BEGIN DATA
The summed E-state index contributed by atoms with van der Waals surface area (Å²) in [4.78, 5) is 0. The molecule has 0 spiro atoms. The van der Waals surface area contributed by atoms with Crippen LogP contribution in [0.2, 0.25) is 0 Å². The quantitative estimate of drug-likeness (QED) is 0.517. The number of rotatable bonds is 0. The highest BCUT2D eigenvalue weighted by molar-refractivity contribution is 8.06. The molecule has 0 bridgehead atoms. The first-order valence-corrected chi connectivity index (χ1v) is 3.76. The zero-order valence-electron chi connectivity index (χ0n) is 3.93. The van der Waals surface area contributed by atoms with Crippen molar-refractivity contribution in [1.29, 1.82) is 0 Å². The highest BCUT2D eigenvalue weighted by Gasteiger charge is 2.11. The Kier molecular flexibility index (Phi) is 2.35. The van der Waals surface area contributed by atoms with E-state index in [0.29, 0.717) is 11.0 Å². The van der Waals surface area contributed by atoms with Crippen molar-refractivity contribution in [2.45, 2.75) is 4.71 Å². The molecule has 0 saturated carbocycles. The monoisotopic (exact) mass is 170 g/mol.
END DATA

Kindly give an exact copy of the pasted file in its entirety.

The summed E-state index contributed by atoms with van der Waals surface area (Å²) in [4.78, 5) is 0. The molecule has 0 spiro atoms. The van der Waals surface area contributed by atoms with Crippen LogP contribution in [0.2, 0.25) is 0 Å². The quantitative estimate of drug-likeness (QED) is 0.517. The number of rotatable bonds is 0. The highest BCUT2D eigenvalue weighted by molar-refractivity contribution is 8.06. The molecule has 0 bridgehead atoms. The first-order valence-corrected chi connectivity index (χ1v) is 3.76. The zero-order valence-electron chi connectivity index (χ0n) is 3.93. The van der Waals surface area contributed by atoms with Crippen molar-refractivity contribution in [1.29, 1.82) is 0 Å². The highest BCUT2D eigenvalue weighted by Gasteiger charge is 2.11. The Kier molecular flexibility index (Phi) is 2.35. The van der Waals surface area contributed by atoms with E-state index in [0.29, 0.717) is 11.0 Å². The van der Waals surface area contributed by atoms with Crippen molar-refractivity contribution in [2.45, 2.75) is 4.71 Å². The molecule has 0 saturated carbocycles. The monoisotopic (exact) mass is 170 g/mol.